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Being prepared for a hazardous train derailment

By Eugenia Jones

Last week’s Norfolk Southern train derailment in Whitley City brought to the forefront the importance of emergency preparedness in a county that is geographically divided by an active railway.  Last week’s derailment fortunately did not involve the release of chemicals or hazardous waste; however, with the large number of trains passing on a daily basis through McCreary County, the increased odds of a derailment involving hazardous waste is a scenario the county’s first responders must be prepared to encounter.

According to McCreary County’s Emergency Management Director, Stephen McKinney, McCreary County is prepared in the event of a potentially hazardous train derailment.  

“Each responding department has a book detailing their responsibilities during a railroad emergency,” McKinney said.  “We also have an app to help guide us.  Law enforcement, with assistance from local fire departments, is responsible for containing the scene.  Firefighters are responsible for obtaining information from the numbered placards placed on train cars, identifying the type of materials or substances being hauled in each car.  Once we know what is inside the rail cars, we know the types of actions we need to take.”

According to McKinney, McCreary County contracts with outside agencies, including Hazmat 12 Special Response Team.  These agencies have specialized equipment to help deal with hazardous waste.  Their technicians also have special training in plugging leaks and turning off valves associated with hazardous materials.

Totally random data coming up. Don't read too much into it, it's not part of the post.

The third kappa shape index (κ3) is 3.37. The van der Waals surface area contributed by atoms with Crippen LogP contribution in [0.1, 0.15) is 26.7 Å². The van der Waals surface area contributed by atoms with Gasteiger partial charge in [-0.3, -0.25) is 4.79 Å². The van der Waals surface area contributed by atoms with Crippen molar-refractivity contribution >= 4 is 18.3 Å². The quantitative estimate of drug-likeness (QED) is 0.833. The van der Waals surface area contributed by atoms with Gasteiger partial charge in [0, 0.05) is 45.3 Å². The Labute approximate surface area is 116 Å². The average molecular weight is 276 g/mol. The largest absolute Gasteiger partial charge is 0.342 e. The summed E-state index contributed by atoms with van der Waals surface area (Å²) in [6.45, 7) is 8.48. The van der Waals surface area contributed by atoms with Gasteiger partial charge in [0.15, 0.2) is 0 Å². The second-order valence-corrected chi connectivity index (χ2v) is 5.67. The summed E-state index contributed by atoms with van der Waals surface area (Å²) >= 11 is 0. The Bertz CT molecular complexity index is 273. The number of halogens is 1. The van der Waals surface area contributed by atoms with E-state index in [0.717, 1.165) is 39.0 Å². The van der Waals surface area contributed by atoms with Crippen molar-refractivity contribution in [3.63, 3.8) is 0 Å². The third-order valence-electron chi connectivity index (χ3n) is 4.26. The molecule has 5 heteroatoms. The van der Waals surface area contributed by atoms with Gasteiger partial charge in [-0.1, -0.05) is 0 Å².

“Our firefighters must identify how to control different types of fires that can potentially occur during a train derailment,” McKinney noted.  “Depending on the substance involved, firefighters may be need to use dry foam.  It just depends.”

In the event of a serious train derailment, a command center with representatives from all emergency response teams including law, EMS, fire, and Haz-Mat is established. 

“We have table top drills where we all get together and go over different scenarios,” McKinney explained.  “We figure out what doesn’t work and make corrections in our response plan.  We keep tweaking and refining our response plan to make it better.”

In the event of a hazardous waste derailment requiring an evacuation, McKinney said the public will be notified to leave.  Local government agencies or the American Red Cross will establish temporary shelters for individuals with no place to go.

McKinney explained evacuations may sometimes cover a wide area.

“When there is a health or safety concern, you have to consider weather and wind,” McKinney noted.  “It’s important to get people who are downwind of the derailment to a safe area.”

McKinney noted McCreary County’s emergency responders have received railroad emergency training through the Kentucky Fire Commission, Norfolk Southern, and other webinars.   

“I’m looking at doing another training for railroad safety in the near future,” McKinney concluded.

Photo by Derek Dobbs
Fortunately, a recent train derailment in Whitley City did not threaten the health or safety of residents.  However, there is an emergency response plan in place if a train derailment involving hazardous waste ever occurs in McCreary County.

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